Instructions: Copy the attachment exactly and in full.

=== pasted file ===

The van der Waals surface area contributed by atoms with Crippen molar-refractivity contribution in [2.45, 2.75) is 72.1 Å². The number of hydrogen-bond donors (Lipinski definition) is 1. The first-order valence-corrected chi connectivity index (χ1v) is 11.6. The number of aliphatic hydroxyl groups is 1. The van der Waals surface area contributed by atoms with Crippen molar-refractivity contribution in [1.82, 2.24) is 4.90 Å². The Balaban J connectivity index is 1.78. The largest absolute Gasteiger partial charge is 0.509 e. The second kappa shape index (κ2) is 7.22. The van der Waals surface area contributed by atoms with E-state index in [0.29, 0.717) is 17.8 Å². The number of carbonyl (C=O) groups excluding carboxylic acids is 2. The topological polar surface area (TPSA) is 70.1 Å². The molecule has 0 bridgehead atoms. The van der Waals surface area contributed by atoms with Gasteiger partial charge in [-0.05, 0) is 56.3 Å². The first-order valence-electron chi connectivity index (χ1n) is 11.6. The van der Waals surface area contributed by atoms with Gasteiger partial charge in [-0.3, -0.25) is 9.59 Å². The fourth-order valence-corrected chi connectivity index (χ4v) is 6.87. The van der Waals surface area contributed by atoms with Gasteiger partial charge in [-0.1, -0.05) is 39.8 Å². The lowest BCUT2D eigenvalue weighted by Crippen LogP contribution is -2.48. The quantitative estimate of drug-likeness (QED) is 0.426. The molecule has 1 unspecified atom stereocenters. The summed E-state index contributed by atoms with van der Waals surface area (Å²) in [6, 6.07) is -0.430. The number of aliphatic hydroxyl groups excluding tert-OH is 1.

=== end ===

The van der Waals surface area contributed by atoms with Crippen molar-refractivity contribution in [2.45, 2.75) is 72.1 Å². The number of hydrogen-bond donors (Lipinski definition) is 1. The first-order valence-corrected chi connectivity index (χ1v) is 11.6. The number of aliphatic hydroxyl groups is 1. The van der Waals surface area contributed by atoms with Crippen molar-refractivity contribution in [1.82, 2.24) is 4.90 Å². The Balaban J connectivity index is 1.78. The largest absolute Gasteiger partial charge is 0.509 e. The second kappa shape index (κ2) is 7.22. The van der Waals surface area contributed by atoms with E-state index in [0.29, 0.717) is 17.8 Å². The number of carbonyl (C=O) groups excluding carboxylic acids is 2. The topological polar surface area (TPSA) is 70.1 Å². The molecule has 0 bridgehead atoms. The van der Waals surface area contributed by atoms with Gasteiger partial charge in [-0.05, 0) is 56.3 Å². The first-order valence-electron chi connectivity index (χ1n) is 11.6. The van der Waals surface area contributed by atoms with Gasteiger partial charge in [-0.3, -0.25) is 9.59 Å². The fourth-order valence-corrected chi connectivity index (χ4v) is 6.87. The van der Waals surface area contributed by atoms with Gasteiger partial charge in [-0.1, -0.05) is 39.8 Å². The lowest BCUT2D eigenvalue weighted by Crippen LogP contribution is -2.48. The quantitative estimate of drug-likeness (QED) is 0.426. The molecule has 1 unspecified atom stereocenters. The summed E-state index contributed by atoms with van der Waals surface area (Å²) in [6, 6.07) is -0.430. The number of aliphatic hydroxyl groups excluding tert-OH is 1.